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Git, a powerful distributed version control system, excels in managing project history and facilitating collaboration among multiple developers. By efficiently tracking changes in source code, Git enables seamless coordination and conflict resolution, ensuring that every contribution is accounted for. Boasting lightning-fast performance and robust branching capabilities, Git supports a wide range of workflows, from individual development to large-scale enterprise projects. Renowned for its flexibility and reliability, Git has become an indispensable tool in modern software development, empowering teams to innovate and iterate with confidence.


git initInitializes a new Git repository.
git clone <repo>Clones an existing repository into a new directory.
git statusDisplays the state of the working directory and the staging area.
git add <file>Stages changes to be committed.
git commit -m "message"Records the staged changes with a descriptive message.
git pushUploads local repository content to a remote repository.
git pullFetches from and integrates with another repository or a local branch.
git fetchDownloads objects and refs from another repository.
git merge <branch>Joins two or more development histories together.
git branchLists all branches in the repository.
git branch <branch-name>Creates a new branch.
git checkout <branch-name>Switches to the specified branch.
git checkout -b <branch-name>Creates and switches to a new branch.
git logShows the commit logs.
git remote -vShows the URLs of the remote repositories.
git remote add <name> <url>Adds a new remote repository.
git diffShows changes between commits, commit and working tree, etc.
git reset <file>Unstages a file while retaining changes in the working directory.
git reset --hard <commit>Resets the index and working directory to the specified commit.
git rm <file>Removes a file from the working directory and the index.
git stashTemporarily saves changes in a dirty working directory.
git stash popRestores the most recently stashed files.
git tag <tag-name>Creates a new tag.
git show <object>Displays information about any Git object.
git config --global "name"Sets the user name for all repositories on the local machine.
git config --global "email"Sets the user email for all repositories on the local machine.
git rebase <branch>Reapplies commits on top of another base tip.
git cherry-pick <commit>Apply changes introduced by some existing commits.
git mv <old-file> <new-file>Renames a file and stages the move.
git bisect startStarts a binary search to find the commit that introduced a bug.
git bisect badMarks the current commit as bad during bisecting.
git bisect good <commit>Marks a known good commit during bisecting.
git blame <file>Shows what revision and author last modified each line of a file.
git clean -fRemoves untracked files from the working directory.
git reflogShows a log of changes to the tip of branches and other references.
git shortlogSummarizes git log output.
git describe --tagsDescribes a commit using the most recent tag reachable from it.
git archive --format=zip --output=<> <commit>Creates an archive of files from a named tree.
git gcRuns a garbage collection on the repository.
git fsckVerifies the connectivity and validity of objects in the database.
git apply <patch>Applies a patch to files and/or to the index.
git cherry <branch>Lists commits not merged upstream on a given branch.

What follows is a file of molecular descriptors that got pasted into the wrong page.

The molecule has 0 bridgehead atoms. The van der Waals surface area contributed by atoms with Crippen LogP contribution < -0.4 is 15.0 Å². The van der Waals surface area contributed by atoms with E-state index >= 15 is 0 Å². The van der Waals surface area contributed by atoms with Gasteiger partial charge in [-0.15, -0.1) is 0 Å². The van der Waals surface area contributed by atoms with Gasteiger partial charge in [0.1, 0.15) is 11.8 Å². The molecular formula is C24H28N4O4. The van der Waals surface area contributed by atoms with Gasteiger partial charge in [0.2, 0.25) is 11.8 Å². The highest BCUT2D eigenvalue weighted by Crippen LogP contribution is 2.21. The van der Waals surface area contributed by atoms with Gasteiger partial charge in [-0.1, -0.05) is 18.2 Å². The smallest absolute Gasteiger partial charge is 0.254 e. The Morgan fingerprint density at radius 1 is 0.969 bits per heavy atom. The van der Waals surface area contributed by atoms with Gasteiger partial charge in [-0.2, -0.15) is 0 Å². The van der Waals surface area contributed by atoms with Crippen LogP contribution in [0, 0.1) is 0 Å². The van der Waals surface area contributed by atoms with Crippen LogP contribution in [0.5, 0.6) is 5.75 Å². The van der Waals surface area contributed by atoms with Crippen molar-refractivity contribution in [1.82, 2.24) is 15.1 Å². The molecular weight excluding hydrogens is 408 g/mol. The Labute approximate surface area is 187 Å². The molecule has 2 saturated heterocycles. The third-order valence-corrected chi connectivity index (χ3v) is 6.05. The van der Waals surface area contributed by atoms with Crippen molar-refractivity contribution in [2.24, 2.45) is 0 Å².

git ls-tree <tree-ish>Lists the contents of a tree object.
git grep <pattern>Searches for a pattern in the working directory and index.
git show-branchShows branches and their commits.
git rev-list <commit>Lists commit objects in reverse chronological order.
git commit --amendRewrites the most recent commit message or adds changes to the previous commit.
git submodule add <repo> <path>Adds a submodule to a repository.
git submodule update --initInitializes, fetches and checks out the submodule.
git merge --abortAborts a conflicted merge.
git mergetoolLaunches a merge conflict resolution tool.
git archive --format=tar <commit> -o <file.tar>Creates a tar archive of the files in a commit.
git reset --soft <commit>Resets the index but not the working directory.
git diff --stagedShows the difference between the index and the last commit.
git blame -L <start>,<end> <file>Shows blame information for the specified line range of a file.
git rebase --interactive <commit>Starts an interactive rebase session.
git checkout -- <file>Discards changes in the working directory for a specific file.
git filter-branch --tree-filter 'command' HEADRewrites branches by applying a command on each tree.
git symbolic-ref HEAD <ref>Changes the current branch by updating the symbolic reference.


GitHub, a leading platform for version control and collaboration, leverages Git to provide a seamless environment for developers to host, review, and manage code. Offering features like pull requests, code reviews, and integrated issue tracking, GitHub streamlines the development workflow and fosters collaboration among team members. With its robust community and extensive ecosystem of tools and integrations, GitHub enhances productivity and innovation, making it an essential resource for both open-source projects and private repositories. Additionally, GitHub’s user-friendly interface and powerful features make it a popular choice for developers seeking to share their work and contribute to the global coding community.

Github Actions

GitHub Actions are YAML files designed to automate repetitive tasks using predefined workflows and variables, enabling seamless integration and continuous deployment. They enhance productivity by managing build, test, and deployment processes directly within the GitHub environment.